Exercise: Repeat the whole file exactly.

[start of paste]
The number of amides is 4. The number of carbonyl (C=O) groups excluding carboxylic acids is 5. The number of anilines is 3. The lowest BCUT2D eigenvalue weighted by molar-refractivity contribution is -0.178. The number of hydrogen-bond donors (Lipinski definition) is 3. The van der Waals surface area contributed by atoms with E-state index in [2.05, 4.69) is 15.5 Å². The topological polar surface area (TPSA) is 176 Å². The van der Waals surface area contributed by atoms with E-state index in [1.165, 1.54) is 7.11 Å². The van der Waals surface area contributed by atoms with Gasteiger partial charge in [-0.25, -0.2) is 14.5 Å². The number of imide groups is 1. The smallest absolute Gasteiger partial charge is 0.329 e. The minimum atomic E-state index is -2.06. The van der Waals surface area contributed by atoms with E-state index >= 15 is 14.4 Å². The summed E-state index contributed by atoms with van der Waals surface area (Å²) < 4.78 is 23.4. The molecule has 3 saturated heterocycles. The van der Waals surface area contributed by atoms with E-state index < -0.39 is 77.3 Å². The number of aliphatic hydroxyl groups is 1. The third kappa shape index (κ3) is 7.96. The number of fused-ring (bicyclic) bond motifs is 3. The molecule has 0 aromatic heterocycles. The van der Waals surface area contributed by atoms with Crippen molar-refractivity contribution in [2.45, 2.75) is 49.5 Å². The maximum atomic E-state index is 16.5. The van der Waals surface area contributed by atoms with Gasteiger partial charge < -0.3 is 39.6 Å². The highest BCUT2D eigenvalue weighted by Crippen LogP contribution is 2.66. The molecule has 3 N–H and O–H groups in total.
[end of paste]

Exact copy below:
The number of amides is 4. The number of carbonyl (C=O) groups excluding carboxylic acids is 5. The number of anilines is 3. The lowest BCUT2D eigenvalue weighted by molar-refractivity contribution is -0.178. The number of hydrogen-bond donors (Lipinski definition) is 3. The van der Waals surface area contributed by atoms with E-state index in [2.05, 4.69) is 15.5 Å². The topological polar surface area (TPSA) is 176 Å². The van der Waals surface area contributed by atoms with E-state index in [1.165, 1.54) is 7.11 Å². The van der Waals surface area contributed by atoms with Gasteiger partial charge in [-0.25, -0.2) is 14.5 Å². The number of imide groups is 1. The smallest absolute Gasteiger partial charge is 0.329 e. The minimum atomic E-state index is -2.06. The van der Waals surface area contributed by atoms with E-state index >= 15 is 14.4 Å². The summed E-state index contributed by atoms with van der Waals surface area (Å²) < 4.78 is 23.4. The molecule has 3 saturated heterocycles. The van der Waals surface area contributed by atoms with E-state index < -0.39 is 77.3 Å². The number of aliphatic hydroxyl groups is 1. The third kappa shape index (κ3) is 7.96. The number of fused-ring (bicyclic) bond motifs is 3. The molecule has 0 aromatic heterocycles. The van der Waals surface area contributed by atoms with Crippen molar-refractivity contribution in [2.45, 2.75) is 49.5 Å². The maximum atomic E-state index is 16.5. The van der Waals surface area contributed by atoms with Gasteiger partial charge < -0.3 is 39.6 Å². The highest BCUT2D eigenvalue weighted by Crippen LogP contribution is 2.66. The molecule has 3 N–H and O–H groups in total.